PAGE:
The January issue of Health Affairs includes a study that explores a much-discussed issue in global health: the role of governance in improving health, which is widely recognized as necessary but is difficult to tie to actual outcomes. In this study, Thomas Hone, of Imperial College London, and coauthors examine whether expansion of the Brazilian Estratégia de Saúde da Família (ESF; family health strategy), a community-based primary care program, reduced amenable mortality (mortality avoidable with timely and effective health care) and whether this association varied by municipal health governance. Using municipality data from Brazil for the years 2000-12, the authors found that while socioeconomic characteristics improved over the time period, increased primary care coverage was associated with reductions in rates of amenable mortality. They also measured the strength of local health governance within each municipality (see the exhibit below) and demonstrated that municipalities with the highest governance scores had the largest reductions in mortality. "Our findings indicate that expanding the provision of primary health care can have a substantial impact on mortality rates, but that strong local governance is essential to the implementation of effective services and the achievement of better health outcomes in terms of reduced amenable mortality rates," the authors conclude.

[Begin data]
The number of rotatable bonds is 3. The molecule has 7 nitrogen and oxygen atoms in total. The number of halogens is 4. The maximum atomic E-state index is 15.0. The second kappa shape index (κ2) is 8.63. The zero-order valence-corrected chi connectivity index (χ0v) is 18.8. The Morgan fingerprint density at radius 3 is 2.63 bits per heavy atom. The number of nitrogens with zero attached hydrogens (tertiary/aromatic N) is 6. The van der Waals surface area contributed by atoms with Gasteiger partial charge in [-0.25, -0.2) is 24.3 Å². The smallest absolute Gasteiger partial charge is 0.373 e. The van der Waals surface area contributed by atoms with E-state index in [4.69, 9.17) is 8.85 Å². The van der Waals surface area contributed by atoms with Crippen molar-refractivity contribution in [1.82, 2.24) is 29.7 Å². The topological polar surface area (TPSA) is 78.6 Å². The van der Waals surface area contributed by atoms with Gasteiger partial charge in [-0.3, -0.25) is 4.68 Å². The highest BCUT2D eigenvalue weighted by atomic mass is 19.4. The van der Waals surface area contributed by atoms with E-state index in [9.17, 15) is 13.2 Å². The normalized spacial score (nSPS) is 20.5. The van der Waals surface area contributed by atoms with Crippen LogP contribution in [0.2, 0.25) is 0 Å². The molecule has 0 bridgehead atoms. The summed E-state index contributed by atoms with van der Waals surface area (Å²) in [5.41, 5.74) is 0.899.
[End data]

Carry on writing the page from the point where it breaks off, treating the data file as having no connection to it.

Also of interest in the January issue: Analysis & Commentary: Global Health: A Pivotal Moment Of Opportunity And Peril; Lawrence Gostin and Eric Friedman, both of the O'Neill Institute For National and Global Health Law at Georgetown University.
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